The long Lenten twilight
A beautiful hymn before bedtime in the Liturgy of the Hours in Spanish reads, “The night does not interrupt your history with humankind. The night is the time of salvation.”
Using this image of night, I would say that Lent is for us, liturgically, a walk in the darkness waiting for the light that will bring us the resurrection of Jesus.
The people of Israel walked 40 years in the dark desert before they could see the light of the Promised Land. That time was necessary to mold them into perfect trust in God their savior. Lent shapes us to understand the meaning of the resurrection of the Lord.
Jesus himself wanted to experience the darkness of the human being during his long stay in the desert, to bring new light to our entire humanity. He experienced silence, loneliness, temptation, insecurity, uncertainty, emptiness and a lengthy wait.
Jesus learned that darkness, silence and night do not interrupt God’s process. God continues to save each aspect of our human life, even those that our intelligence is unable to grasp or our heart is unable to accept.
The night of our intelligence is a time of salvation, because there we learn that the wisdom of God is the source and the summit of our limited human wisdom, surpassing the limits of the logic or coherence of this world. The night of our heart is a time of salvation, because there we learn to detach ourselves from the merely physical to discover our true origin and ultimate goal.
Our earthly pilgrimage through the darkness of Lent teaches us to offer those around us the same patience that our Creator has had. In his love, he gave us free will, even at the risk of losing us or of painfully delaying our unity with him and with humanity.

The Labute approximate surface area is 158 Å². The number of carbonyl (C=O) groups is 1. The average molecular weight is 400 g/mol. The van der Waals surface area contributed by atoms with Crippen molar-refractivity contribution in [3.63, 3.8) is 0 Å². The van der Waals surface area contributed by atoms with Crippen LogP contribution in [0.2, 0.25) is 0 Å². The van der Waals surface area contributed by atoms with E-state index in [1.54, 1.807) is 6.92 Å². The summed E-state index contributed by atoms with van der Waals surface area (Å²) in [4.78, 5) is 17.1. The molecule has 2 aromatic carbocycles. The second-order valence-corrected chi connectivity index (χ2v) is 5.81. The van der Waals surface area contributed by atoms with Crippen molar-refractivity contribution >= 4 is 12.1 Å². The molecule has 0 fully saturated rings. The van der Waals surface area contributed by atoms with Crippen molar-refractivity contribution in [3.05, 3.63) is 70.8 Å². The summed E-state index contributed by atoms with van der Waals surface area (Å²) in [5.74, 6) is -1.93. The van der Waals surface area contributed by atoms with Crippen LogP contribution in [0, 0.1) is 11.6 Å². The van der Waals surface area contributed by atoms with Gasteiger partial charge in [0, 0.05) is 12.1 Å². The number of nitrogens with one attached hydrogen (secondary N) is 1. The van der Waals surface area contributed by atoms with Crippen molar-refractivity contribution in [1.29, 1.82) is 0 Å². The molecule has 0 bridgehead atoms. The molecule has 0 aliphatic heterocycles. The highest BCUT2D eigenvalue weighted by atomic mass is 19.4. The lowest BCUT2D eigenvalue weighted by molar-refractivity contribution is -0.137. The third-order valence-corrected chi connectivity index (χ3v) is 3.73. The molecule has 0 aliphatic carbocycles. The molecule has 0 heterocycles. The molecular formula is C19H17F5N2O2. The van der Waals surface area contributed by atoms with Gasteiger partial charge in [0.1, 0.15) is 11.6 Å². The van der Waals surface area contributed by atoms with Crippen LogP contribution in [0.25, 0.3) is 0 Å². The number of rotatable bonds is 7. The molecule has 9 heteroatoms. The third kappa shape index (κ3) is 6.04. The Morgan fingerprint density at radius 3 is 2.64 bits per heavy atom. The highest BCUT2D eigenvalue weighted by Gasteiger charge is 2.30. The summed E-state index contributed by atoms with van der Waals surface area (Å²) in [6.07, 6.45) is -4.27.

The darkness of Lent trains the eyes of our souls to see the tomb as the way toward the light, not hopeless corruption. The extension of this liturgical season allows us to appreciate the infinite greatness of each human being, which requires time to see the light after being buried in the darkness of sin.
Selfishness, violence, greed, lust or envy throw dark shadows on our souls, causing us to feel fear, desolation and bitterness. The night is a time of salvation only when we allow ourselves to be guided in the darkness by the one who has defeated all darkness with the light of his resurrection, Jesus Christ, our lord and savior.
The hymn cited above ends with the proclamation, “The night was witness of Christ in the tomb, the night saw the glory of his resurrection. The night is the time of salvation.”
Let us walk through the darkness of Lent in trust, holding the hand of the Risen Christ, the light of the world. Mary will teach us how to follow that eternal light.
Read the Spanish version of this column.
Northwest Catholic - April 2020
Eusebio Elizondo, M.Sp.S., is auxiliary bishop of Seattle and vicar for Hispanic ministry.
Eusebio Elizondo, M.Sp.S., es obispo auxiliar de Seattle y vicario para el ministerio hispano.Website: www.seattlearchdiocese.org/Archdiocese/auxiliaries.aspx